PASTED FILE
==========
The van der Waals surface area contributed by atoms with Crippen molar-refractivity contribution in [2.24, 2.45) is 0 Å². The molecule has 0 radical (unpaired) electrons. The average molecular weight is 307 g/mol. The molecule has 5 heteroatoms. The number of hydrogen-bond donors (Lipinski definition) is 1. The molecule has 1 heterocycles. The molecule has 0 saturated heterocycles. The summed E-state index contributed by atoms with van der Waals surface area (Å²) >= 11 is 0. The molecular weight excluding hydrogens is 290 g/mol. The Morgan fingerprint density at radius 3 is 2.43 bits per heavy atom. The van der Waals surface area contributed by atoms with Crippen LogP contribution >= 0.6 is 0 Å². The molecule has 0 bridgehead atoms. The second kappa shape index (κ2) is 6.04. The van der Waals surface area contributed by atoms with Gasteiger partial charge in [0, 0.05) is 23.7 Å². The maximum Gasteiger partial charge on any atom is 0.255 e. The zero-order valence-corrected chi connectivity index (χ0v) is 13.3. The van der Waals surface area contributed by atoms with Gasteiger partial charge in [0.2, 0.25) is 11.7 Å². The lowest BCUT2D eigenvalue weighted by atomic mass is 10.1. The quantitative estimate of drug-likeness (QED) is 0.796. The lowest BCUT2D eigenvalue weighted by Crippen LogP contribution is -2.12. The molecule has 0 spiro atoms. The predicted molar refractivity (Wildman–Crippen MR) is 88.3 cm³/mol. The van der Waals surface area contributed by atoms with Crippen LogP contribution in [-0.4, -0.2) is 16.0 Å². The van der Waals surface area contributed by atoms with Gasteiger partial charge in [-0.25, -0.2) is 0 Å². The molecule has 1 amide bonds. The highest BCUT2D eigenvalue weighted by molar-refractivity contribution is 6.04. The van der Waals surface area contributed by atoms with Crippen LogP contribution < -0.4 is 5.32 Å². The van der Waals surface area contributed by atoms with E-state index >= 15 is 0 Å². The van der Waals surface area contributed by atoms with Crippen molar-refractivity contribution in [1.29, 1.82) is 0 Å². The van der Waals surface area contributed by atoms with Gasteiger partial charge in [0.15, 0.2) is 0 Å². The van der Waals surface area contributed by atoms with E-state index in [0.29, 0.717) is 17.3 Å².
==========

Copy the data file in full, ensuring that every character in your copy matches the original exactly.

The van der Waals surface area contributed by atoms with Crippen molar-refractivity contribution in [2.24, 2.45) is 0 Å². The molecule has 0 radical (unpaired) electrons. The average molecular weight is 307 g/mol. The molecule has 5 heteroatoms. The number of hydrogen-bond donors (Lipinski definition) is 1. The molecule has 1 heterocycles. The molecule has 0 saturated heterocycles. The summed E-state index contributed by atoms with van der Waals surface area (Å²) >= 11 is 0. The molecular weight excluding hydrogens is 290 g/mol. The Morgan fingerprint density at radius 3 is 2.43 bits per heavy atom. The van der Waals surface area contributed by atoms with Crippen LogP contribution >= 0.6 is 0 Å². The molecule has 0 bridgehead atoms. The second kappa shape index (κ2) is 6.04. The van der Waals surface area contributed by atoms with Gasteiger partial charge in [0, 0.05) is 23.7 Å². The maximum Gasteiger partial charge on any atom is 0.255 e. The zero-order valence-corrected chi connectivity index (χ0v) is 13.3. The van der Waals surface area contributed by atoms with Gasteiger partial charge in [0.2, 0.25) is 11.7 Å². The lowest BCUT2D eigenvalue weighted by atomic mass is 10.1. The quantitative estimate of drug-likeness (QED) is 0.796. The lowest BCUT2D eigenvalue weighted by Crippen LogP contribution is -2.12. The molecule has 0 spiro atoms. The predicted molar refractivity (Wildman–Crippen MR) is 88.3 cm³/mol. The van der Waals surface area contributed by atoms with Crippen LogP contribution in [-0.4, -0.2) is 16.0 Å². The van der Waals surface area contributed by atoms with Gasteiger partial charge in [-0.25, -0.2) is 0 Å². The molecule has 1 amide bonds. The highest BCUT2D eigenvalue weighted by molar-refractivity contribution is 6.04. The van der Waals surface area contributed by atoms with Crippen LogP contribution < -0.4 is 5.32 Å². The van der Waals surface area contributed by atoms with E-state index >= 15 is 0 Å². The van der Waals surface area contributed by atoms with Crippen molar-refractivity contribution in [1.29, 1.82) is 0 Å². The van der Waals surface area contributed by atoms with Gasteiger partial charge in [0.15, 0.2) is 0 Å². The van der Waals surface area contributed by atoms with E-state index in [0.29, 0.717) is 17.3 Å².